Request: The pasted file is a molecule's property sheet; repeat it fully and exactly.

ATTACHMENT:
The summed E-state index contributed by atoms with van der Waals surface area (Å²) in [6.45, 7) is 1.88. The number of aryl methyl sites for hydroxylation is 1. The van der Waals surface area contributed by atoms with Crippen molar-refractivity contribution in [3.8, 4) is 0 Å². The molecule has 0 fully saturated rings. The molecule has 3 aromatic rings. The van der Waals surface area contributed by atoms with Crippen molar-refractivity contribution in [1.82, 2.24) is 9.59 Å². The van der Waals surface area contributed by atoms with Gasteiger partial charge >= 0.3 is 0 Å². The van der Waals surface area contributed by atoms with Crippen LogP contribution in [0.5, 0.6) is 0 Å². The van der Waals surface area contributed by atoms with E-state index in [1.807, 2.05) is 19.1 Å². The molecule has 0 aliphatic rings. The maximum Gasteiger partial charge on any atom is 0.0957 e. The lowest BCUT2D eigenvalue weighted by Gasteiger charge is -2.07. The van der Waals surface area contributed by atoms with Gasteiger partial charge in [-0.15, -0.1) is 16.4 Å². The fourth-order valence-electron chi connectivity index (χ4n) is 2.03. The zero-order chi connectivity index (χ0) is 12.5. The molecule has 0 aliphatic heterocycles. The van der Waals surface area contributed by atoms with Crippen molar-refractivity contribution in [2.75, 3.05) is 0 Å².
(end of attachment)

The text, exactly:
The summed E-state index contributed by atoms with van der Waals surface area (Å²) in [6.45, 7) is 1.88. The number of aryl methyl sites for hydroxylation is 1. The van der Waals surface area contributed by atoms with Crippen molar-refractivity contribution in [3.8, 4) is 0 Å². The molecule has 0 fully saturated rings. The molecule has 3 aromatic rings. The van der Waals surface area contributed by atoms with Crippen molar-refractivity contribution in [1.82, 2.24) is 9.59 Å². The van der Waals surface area contributed by atoms with Gasteiger partial charge >= 0.3 is 0 Å². The van der Waals surface area contributed by atoms with Crippen LogP contribution in [0.5, 0.6) is 0 Å². The van der Waals surface area contributed by atoms with E-state index in [1.807, 2.05) is 19.1 Å². The molecule has 0 aliphatic rings. The maximum Gasteiger partial charge on any atom is 0.0957 e. The lowest BCUT2D eigenvalue weighted by Gasteiger charge is -2.07. The van der Waals surface area contributed by atoms with Gasteiger partial charge in [-0.15, -0.1) is 16.4 Å². The fourth-order valence-electron chi connectivity index (χ4n) is 2.03. The zero-order chi connectivity index (χ0) is 12.5. The molecule has 0 aliphatic heterocycles. The van der Waals surface area contributed by atoms with Crippen molar-refractivity contribution in [2.75, 3.05) is 0 Å².